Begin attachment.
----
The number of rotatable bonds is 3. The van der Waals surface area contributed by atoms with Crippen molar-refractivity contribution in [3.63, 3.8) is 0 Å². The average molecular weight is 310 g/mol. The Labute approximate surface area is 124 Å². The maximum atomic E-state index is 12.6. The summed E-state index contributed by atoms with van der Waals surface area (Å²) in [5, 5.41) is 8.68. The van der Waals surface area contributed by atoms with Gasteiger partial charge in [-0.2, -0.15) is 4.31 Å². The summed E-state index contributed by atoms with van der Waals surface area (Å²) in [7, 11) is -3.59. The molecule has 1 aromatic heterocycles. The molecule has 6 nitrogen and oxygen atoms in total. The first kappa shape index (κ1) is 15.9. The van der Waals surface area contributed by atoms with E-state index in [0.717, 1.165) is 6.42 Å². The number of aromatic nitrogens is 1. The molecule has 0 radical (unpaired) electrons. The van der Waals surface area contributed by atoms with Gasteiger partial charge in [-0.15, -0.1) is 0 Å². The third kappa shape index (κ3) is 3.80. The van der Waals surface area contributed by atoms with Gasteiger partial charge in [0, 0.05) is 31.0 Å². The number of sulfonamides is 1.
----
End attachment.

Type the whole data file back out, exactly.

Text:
The number of rotatable bonds is 3. The van der Waals surface area contributed by atoms with Crippen molar-refractivity contribution in [3.63, 3.8) is 0 Å². The average molecular weight is 310 g/mol. The Labute approximate surface area is 124 Å². The maximum atomic E-state index is 12.6. The summed E-state index contributed by atoms with van der Waals surface area (Å²) in [5, 5.41) is 8.68. The van der Waals surface area contributed by atoms with Gasteiger partial charge in [-0.2, -0.15) is 4.31 Å². The summed E-state index contributed by atoms with van der Waals surface area (Å²) in [7, 11) is -3.59. The molecule has 1 aromatic heterocycles. The molecule has 6 nitrogen and oxygen atoms in total. The first kappa shape index (κ1) is 15.9. The van der Waals surface area contributed by atoms with E-state index in [0.717, 1.165) is 6.42 Å². The number of aromatic nitrogens is 1. The molecule has 0 radical (unpaired) electrons. The van der Waals surface area contributed by atoms with Gasteiger partial charge in [-0.15, -0.1) is 0 Å². The third kappa shape index (κ3) is 3.80. The van der Waals surface area contributed by atoms with Gasteiger partial charge in [0, 0.05) is 31.0 Å². The number of sulfonamides is 1.